A lot of food items are cheaper in Palomas, mainly those made in Mexico. Instant coffee there sells for almost half the American price. A few years ago you could buy a Nescafe brand called Ristreto that had an intense and almost-brewed taste (Sabor intenso, it said on the jar). But Palomas people weren't interested in it and they stopped carrying it. My Palomas friend Martha breezily advised me I could buy it at a certain store she knew down in Piedras Negras, Coahuila, across the Rio Grande from Eagle Pass (a distance of only about 500 miles).

Most food is cheaper in Mexico, but some things are more expensive, like the cake mixes, for example, or sadly, like milk, which is considered as essential for children there as it is here and costs close to $4 a gallon, even though it's produced in Juarez. Palomas stores also almost never have sales.


There are lots and lots of varieties of candy on the shelves, some of it so super-sugary it's not very good. But I've found some that are classics. Chocoretas, sold in bags near the check-out counter, come in round pieces almost like M&Ms with a light green mint coating and chocolate insides.

Another favorite of mine is a filled chocolate called Glorias. They're filled with a caramel-like Mexican specialty called cajeta and wrapped in deep red cellophane with an elegant twist at the top. Glorias have a sublimity that's hard to describe, true to their name. I became aware of them when reading a rhapsodic piece about them in a Mexico City magazine.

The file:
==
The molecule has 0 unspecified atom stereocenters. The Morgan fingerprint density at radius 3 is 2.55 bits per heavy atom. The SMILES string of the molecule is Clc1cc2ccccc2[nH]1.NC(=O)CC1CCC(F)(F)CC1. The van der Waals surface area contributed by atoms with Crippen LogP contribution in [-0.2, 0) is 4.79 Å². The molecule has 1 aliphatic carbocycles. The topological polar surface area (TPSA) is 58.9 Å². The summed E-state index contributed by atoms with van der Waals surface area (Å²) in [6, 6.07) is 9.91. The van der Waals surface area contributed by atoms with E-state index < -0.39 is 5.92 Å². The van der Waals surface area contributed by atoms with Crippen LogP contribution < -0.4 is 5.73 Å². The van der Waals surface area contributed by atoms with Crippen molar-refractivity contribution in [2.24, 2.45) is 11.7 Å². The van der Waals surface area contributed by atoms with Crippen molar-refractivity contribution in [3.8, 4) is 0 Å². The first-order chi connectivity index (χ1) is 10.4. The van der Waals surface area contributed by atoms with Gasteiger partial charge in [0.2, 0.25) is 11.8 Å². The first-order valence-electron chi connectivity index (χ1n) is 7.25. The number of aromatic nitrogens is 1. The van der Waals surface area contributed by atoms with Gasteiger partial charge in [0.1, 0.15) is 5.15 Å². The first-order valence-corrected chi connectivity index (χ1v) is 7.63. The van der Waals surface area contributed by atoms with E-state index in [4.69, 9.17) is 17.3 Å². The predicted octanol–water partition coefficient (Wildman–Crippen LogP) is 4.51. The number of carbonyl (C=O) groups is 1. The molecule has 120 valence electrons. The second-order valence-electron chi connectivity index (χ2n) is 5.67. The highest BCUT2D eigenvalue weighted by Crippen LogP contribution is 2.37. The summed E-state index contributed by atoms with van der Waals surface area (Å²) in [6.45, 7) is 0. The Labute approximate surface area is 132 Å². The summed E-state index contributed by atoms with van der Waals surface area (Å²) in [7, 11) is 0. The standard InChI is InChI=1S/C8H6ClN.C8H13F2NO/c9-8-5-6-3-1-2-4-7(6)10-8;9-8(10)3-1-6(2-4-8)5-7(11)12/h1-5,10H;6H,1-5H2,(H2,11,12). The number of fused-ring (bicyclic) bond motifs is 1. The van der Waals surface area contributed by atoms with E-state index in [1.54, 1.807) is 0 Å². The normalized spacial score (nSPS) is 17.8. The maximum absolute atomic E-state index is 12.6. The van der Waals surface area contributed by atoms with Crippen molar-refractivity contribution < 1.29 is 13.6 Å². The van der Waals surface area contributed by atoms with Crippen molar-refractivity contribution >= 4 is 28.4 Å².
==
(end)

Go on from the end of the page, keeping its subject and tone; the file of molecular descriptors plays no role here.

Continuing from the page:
Most of what I buy there is snack stuff, but I occasionally pick up a packet of noodles with poblano chile sauce or of tortilla soup, when they have these things. Or I'll buy a can of mangos, or corn niblets with chile bits.

But most things I buy are a bit more frivolous, like some cookies called Flor de Naranja (Orange Flower). They aren't orange; they're orange flower — ever so delicate, so typical of the flower-and-fruity tastes of Latins. They call to mind the neat, geometrical orchard of orange trees I saw from the tower of the Seville Cathedral about 15 years ago. There's something courtly and romantic about Mexican tastes sometimes.

My most recent find, within the last month, is a sauce called Salsa Arriera, my new secret passion. It's a brand available in the US, but it goes for half the price in Mexico. It's made with chile arbol, which gives it a smoky taste and brown color. The girls at the checkout at the Saguaro supermarket give me confidential smiles when I say chile arbol makes a good salsa.

Though I feel sometimes that I must have about exhausted the shelves of the grocery stores in Palomas, I think there's a kind of inevitability, or a law, to these discoveries I make every few months. It's like the way you find unexpected kinds of wildflowers in the Chihuahuan desert that you've never seen before. It's a well I keep drawing from that doesn't go dry.

I can't imagine what the next little item will be, but I know it will appear like clockwork, according to those mysterious underlying laws that prevail here at the border.


Borderlines columnist Marjorie Lilly lives in Deming.